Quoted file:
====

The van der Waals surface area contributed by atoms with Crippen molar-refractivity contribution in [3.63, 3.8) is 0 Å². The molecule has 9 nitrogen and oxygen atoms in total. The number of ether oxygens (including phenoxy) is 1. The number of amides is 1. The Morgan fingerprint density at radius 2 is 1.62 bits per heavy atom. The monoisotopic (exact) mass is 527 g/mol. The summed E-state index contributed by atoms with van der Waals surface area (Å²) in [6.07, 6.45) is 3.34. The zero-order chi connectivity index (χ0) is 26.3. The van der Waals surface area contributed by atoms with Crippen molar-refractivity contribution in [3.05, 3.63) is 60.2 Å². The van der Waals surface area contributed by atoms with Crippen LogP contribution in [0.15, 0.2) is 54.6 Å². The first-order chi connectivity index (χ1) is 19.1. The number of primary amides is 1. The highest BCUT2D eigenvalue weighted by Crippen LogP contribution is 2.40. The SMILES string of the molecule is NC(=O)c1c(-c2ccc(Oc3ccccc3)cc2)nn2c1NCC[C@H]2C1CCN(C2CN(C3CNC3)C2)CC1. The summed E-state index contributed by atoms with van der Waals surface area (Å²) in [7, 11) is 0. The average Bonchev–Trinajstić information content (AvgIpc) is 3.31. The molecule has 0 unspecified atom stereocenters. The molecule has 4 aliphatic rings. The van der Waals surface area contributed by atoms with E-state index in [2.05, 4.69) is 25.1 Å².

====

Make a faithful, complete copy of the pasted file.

The van der Waals surface area contributed by atoms with Crippen molar-refractivity contribution in [3.63, 3.8) is 0 Å². The molecule has 9 nitrogen and oxygen atoms in total. The number of ether oxygens (including phenoxy) is 1. The number of amides is 1. The Morgan fingerprint density at radius 2 is 1.62 bits per heavy atom. The monoisotopic (exact) mass is 527 g/mol. The summed E-state index contributed by atoms with van der Waals surface area (Å²) in [6.07, 6.45) is 3.34. The zero-order chi connectivity index (χ0) is 26.3. The van der Waals surface area contributed by atoms with Crippen molar-refractivity contribution in [3.05, 3.63) is 60.2 Å². The van der Waals surface area contributed by atoms with Crippen LogP contribution in [0.15, 0.2) is 54.6 Å². The first-order chi connectivity index (χ1) is 19.1. The number of primary amides is 1. The highest BCUT2D eigenvalue weighted by Crippen LogP contribution is 2.40. The SMILES string of the molecule is NC(=O)c1c(-c2ccc(Oc3ccccc3)cc2)nn2c1NCC[C@H]2C1CCN(C2CN(C3CNC3)C2)CC1. The summed E-state index contributed by atoms with van der Waals surface area (Å²) in [7, 11) is 0. The average Bonchev–Trinajstić information content (AvgIpc) is 3.31. The molecule has 0 unspecified atom stereocenters. The molecule has 4 aliphatic rings. The van der Waals surface area contributed by atoms with E-state index in [2.05, 4.69) is 25.1 Å².